Maybe… according to Allan Sloan and Martin Feldstein, both writing in today’s Washington Post. Can’t say I disagree with either of them, although I still want the government to do more to help out my friends and relatives who work for the industry (and are neither part of the unions nor among the highly-compensated executives, by the way).
My favorite part of Allan’s column (emphasis added):
This idea [for higher gasoline taxes] has been around for years and has gotten no traction. But it’s an idea whose time has come, given the stomach-churning ups and downs of gas prices, the visible folly of leaving our fate to oil-exporting countries and the speculators who helped drive prices irrationally high and may now be driving them irrationally low, and the fact that we’ll soon have a president who proposed targeted tax increases during the campaign and still got elected.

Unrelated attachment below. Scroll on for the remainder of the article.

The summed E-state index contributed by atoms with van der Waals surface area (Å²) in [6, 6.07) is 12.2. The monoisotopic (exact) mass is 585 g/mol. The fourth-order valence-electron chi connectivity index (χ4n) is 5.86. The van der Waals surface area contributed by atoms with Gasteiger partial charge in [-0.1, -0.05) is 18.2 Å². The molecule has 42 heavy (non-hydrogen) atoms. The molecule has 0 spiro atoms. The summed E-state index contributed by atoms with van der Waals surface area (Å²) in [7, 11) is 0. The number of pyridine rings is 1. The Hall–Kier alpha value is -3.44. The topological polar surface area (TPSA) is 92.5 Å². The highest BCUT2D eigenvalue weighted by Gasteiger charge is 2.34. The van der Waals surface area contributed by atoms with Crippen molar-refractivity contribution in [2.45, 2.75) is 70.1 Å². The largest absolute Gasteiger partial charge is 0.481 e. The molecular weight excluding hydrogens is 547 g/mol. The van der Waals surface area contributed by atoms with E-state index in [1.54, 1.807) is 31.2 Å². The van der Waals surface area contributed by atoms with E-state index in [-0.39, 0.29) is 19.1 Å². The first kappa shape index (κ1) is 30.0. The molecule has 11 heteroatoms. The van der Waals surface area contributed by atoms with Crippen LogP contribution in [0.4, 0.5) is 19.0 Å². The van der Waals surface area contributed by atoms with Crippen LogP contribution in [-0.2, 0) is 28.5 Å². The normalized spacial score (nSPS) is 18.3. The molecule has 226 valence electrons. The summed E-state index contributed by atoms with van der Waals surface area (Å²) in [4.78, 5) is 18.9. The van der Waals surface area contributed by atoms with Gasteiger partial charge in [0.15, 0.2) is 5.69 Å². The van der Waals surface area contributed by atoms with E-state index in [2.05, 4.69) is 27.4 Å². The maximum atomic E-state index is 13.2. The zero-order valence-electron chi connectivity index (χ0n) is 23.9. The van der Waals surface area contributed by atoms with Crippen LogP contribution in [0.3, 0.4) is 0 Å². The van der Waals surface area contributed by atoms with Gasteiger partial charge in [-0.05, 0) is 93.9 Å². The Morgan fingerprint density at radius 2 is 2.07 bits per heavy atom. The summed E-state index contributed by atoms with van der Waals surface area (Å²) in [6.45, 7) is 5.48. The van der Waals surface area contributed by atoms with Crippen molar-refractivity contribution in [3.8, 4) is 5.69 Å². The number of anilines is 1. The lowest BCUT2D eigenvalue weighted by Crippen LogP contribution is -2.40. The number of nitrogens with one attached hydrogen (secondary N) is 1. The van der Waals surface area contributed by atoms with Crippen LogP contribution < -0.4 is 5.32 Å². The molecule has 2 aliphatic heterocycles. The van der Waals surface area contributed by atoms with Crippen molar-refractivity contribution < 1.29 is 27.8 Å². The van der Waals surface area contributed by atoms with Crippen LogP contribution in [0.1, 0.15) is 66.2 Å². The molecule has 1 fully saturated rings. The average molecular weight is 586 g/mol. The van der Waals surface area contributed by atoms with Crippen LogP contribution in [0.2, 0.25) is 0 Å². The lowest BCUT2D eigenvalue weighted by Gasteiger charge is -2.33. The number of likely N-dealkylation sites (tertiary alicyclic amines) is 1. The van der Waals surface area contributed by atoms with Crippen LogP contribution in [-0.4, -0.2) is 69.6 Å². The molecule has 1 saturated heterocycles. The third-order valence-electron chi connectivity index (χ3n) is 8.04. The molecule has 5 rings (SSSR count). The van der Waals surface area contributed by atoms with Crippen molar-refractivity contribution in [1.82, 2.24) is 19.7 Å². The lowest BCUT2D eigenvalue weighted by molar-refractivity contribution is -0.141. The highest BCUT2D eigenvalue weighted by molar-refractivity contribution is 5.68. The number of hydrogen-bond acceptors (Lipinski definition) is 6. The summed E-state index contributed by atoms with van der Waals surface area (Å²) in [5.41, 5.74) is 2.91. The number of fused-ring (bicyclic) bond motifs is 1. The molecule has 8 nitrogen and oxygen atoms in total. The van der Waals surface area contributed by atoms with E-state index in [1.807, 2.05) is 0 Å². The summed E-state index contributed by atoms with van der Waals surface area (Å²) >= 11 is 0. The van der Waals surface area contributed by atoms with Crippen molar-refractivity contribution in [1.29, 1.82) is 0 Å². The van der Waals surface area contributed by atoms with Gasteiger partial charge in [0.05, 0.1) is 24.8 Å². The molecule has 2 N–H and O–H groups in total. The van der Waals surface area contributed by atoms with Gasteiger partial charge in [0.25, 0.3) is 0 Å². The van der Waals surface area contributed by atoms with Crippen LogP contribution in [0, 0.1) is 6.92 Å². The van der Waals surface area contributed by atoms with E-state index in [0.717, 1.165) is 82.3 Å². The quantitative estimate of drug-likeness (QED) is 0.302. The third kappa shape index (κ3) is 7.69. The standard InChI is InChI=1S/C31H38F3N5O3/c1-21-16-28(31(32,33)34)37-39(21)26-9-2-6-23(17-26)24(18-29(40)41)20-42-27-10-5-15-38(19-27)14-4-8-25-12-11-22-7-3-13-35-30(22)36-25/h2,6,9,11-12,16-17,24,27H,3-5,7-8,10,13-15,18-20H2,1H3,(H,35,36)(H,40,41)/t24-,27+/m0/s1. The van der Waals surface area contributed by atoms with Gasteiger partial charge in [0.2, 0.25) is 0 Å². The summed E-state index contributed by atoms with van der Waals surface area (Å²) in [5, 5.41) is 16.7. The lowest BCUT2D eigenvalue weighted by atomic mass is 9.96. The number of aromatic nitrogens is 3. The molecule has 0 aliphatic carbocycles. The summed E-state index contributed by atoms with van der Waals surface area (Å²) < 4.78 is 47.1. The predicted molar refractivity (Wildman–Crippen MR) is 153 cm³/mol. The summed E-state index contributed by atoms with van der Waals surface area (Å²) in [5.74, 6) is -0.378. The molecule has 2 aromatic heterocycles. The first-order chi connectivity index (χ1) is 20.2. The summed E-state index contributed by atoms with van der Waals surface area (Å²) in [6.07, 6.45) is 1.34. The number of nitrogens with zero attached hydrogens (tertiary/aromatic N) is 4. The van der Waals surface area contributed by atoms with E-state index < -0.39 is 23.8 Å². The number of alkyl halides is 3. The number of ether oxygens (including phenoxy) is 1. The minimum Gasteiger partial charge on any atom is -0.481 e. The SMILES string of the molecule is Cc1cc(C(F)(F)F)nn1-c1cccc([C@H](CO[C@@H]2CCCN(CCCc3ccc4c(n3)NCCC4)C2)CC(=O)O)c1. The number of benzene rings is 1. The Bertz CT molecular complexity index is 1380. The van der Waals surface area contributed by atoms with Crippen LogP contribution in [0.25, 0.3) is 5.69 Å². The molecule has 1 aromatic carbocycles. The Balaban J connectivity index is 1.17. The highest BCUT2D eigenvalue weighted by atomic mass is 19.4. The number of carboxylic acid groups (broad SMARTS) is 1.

Yes, a big gas tax would cause economic hardship, especially to people who are barely making ends meet. But we could refund the money to those needy people through the income tax. We could also refund the gas tax to those of us who aren’t particularly needy or else use it for energy research-and-development or public works or – dare I say it — for deficit reduction.
Yeah, who on earth would ever suggest raising taxes for deficit reduction?